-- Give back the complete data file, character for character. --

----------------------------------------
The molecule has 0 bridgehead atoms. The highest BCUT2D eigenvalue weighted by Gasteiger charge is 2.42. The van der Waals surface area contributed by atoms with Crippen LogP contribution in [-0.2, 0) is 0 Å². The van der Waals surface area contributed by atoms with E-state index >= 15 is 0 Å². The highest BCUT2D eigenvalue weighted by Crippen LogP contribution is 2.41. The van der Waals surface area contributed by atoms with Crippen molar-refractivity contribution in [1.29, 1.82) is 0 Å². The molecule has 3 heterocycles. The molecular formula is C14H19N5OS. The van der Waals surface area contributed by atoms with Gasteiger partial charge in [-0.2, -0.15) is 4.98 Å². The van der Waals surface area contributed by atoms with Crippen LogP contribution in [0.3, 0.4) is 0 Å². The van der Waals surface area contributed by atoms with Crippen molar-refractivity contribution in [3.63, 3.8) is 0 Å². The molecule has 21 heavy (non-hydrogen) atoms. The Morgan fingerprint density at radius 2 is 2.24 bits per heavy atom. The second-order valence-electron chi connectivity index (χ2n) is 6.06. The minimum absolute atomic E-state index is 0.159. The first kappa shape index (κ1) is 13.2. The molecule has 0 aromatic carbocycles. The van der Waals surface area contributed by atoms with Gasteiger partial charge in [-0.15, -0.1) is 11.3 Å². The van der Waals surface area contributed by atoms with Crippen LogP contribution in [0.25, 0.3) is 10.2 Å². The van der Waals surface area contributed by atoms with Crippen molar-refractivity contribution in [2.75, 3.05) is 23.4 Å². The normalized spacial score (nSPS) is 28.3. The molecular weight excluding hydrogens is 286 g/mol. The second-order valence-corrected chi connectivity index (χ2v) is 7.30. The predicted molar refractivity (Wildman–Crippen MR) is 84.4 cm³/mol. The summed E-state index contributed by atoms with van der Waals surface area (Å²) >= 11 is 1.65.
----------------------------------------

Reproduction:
The molecule has 0 bridgehead atoms. The highest BCUT2D eigenvalue weighted by Gasteiger charge is 2.42. The van der Waals surface area contributed by atoms with Crippen LogP contribution in [-0.2, 0) is 0 Å². The van der Waals surface area contributed by atoms with E-state index >= 15 is 0 Å². The highest BCUT2D eigenvalue weighted by Crippen LogP contribution is 2.41. The van der Waals surface area contributed by atoms with Crippen molar-refractivity contribution in [1.29, 1.82) is 0 Å². The molecule has 3 heterocycles. The molecular formula is C14H19N5OS. The van der Waals surface area contributed by atoms with Gasteiger partial charge in [-0.2, -0.15) is 4.98 Å². The van der Waals surface area contributed by atoms with Crippen LogP contribution in [0.3, 0.4) is 0 Å². The van der Waals surface area contributed by atoms with Crippen molar-refractivity contribution in [3.63, 3.8) is 0 Å². The molecule has 21 heavy (non-hydrogen) atoms. The Morgan fingerprint density at radius 2 is 2.24 bits per heavy atom. The second-order valence-electron chi connectivity index (χ2n) is 6.06. The minimum absolute atomic E-state index is 0.159. The first kappa shape index (κ1) is 13.2. The molecule has 0 aromatic carbocycles. The van der Waals surface area contributed by atoms with Gasteiger partial charge in [-0.15, -0.1) is 11.3 Å². The van der Waals surface area contributed by atoms with Crippen LogP contribution in [0.25, 0.3) is 10.2 Å². The van der Waals surface area contributed by atoms with Crippen molar-refractivity contribution in [2.75, 3.05) is 23.4 Å². The normalized spacial score (nSPS) is 28.3. The molecular weight excluding hydrogens is 286 g/mol. The second-order valence-corrected chi connectivity index (χ2v) is 7.30. The predicted molar refractivity (Wildman–Crippen MR) is 84.4 cm³/mol. The summed E-state index contributed by atoms with van der Waals surface area (Å²) >= 11 is 1.65.